The basic answer to the reader’s question about enforceability of non-competition agreements against independent contractors is that they are enforceable against independent contractors, but it is slightly more difficult and definitely riskier for employers to enforce such agreements against them. The larger answer is that all non-competes are inherently unjust, inequitable, and should be resisted by employees and contractors alike.

If you would like more information about When Can Non-Competition Agreements Be Enforced Against Independent Contractors? or would like to hire an employment attorney, please contact Carey & Associates, P.C. at info@capclaw.com or call (203) 255-4150.

Christopher S. Avcollie

2021 US Dept. Labor New Rule on Independent Contractors

 

Connecticut “May Pass” a Partial Ban on Noncompetition Agreements

Connecticut “May Pass” a Partial Ban on Noncompetition Agreements

By Liz Swedock,

This article is responding to a survey response question we recently received.  The reader asked, “Do you see a time when non-competes are not allowed in CT, similar to how CA approaches them? What would have to happen for that to occur? Do you believe it would be a net positive or negative?”

On March 4, 2021, Connecticut’s Labor and Public Employees Committee is holding a public hearing to discuss a new proposed bill which would vastly reduce the ability of employers to impose non-compete agreements on employees and independent contractors.

The bill, SB 906, “An Act Concerning Non-Compete Agreements,” would make it illegal for employers to impose non-compete agreements unless ALL of the following criteria are met:

  • Maximum term of one year if unpaid, or maximum term of two years if the employee is paid their entire salary and benefits for the term of the non-compete; and
  • If an exempt employee (paid a salary, not hourly wage earners), only if that individual is paid over 3x minimum wage (approximately $75,000+ per year for a full-time employee at the current minimum wage of $12 per hour);
  • If an independent contractor, only if that individual is paid over 5x minimum wage (approximately $60 per hour or $125,000+); and
  • The non-compete must be offered to the employee at least 10 business days BEFORE a deadline to accept the job offer (as either an employee or independent contractor) or the deadline to sign the non-compete (if already working in the job).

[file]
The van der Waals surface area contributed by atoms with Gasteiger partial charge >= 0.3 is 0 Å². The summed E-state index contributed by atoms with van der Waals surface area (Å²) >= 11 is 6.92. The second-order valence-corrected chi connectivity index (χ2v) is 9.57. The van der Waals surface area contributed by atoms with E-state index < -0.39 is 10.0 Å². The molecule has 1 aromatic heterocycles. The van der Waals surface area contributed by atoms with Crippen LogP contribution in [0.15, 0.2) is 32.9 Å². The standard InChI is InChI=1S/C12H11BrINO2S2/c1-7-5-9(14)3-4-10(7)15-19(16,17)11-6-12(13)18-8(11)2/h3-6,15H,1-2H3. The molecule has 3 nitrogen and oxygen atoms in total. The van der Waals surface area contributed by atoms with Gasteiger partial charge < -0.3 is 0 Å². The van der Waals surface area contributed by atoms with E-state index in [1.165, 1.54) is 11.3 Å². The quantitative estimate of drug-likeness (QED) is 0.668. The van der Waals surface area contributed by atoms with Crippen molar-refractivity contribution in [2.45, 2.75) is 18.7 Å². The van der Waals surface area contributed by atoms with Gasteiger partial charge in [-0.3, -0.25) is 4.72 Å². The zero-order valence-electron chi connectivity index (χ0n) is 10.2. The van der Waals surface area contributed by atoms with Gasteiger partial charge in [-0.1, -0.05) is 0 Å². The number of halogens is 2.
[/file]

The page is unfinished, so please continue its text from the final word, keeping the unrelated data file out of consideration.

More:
In addition, the proposed bill includes additional employee-favoring protections, including:

  • If the individual being asked to sign the non-compete is already an employee or independent contractor, the individual must be paid “sufficient consideration” for agreeing to the non-compete. The current rule in Connecticut is less clear – some courts have held that, when it comes to at-will employment, simply being allowed to continue your job is “sufficient consideration” when your employer demands that you sign a non-compete after you have already been working for some time.  If you refuse, they can fire you.  This bill would create a clearer rule.
  • The non-compete cannot require the employee litigate or arbitrate the non-compete outside of Connecticut. This is extremely helpful for employees who work for multistate (or worldwide) companies who often require that any disputes over the non-compete be brought wherever the company is headquartered.  This could be across the country or across the world.
  • Non-competes will be automatically invalid if they either (1) attempt to restrict the employee in any geographical location where they did not work during the prior two years, or (2) attempt to restrict anything other than “type of work” the employee actually did for the company. This is also very good for employees because many non-competes attempt to restrict employees from performing any work, even if non competitive, for any theoretically competing business, and try to apply non-competes to every location where the company does business – even if the employee only worked in one or a few locations.

We strongly support this type of legislation and will provide you with updates as the bill progresses.

Mark Carey Weighs In:

My first reaction to reading this proposed legislation was that it smacked of compromise between bipartisan politicians seeking to coddle employers and I am sure the CBIA was the biggest opponent here.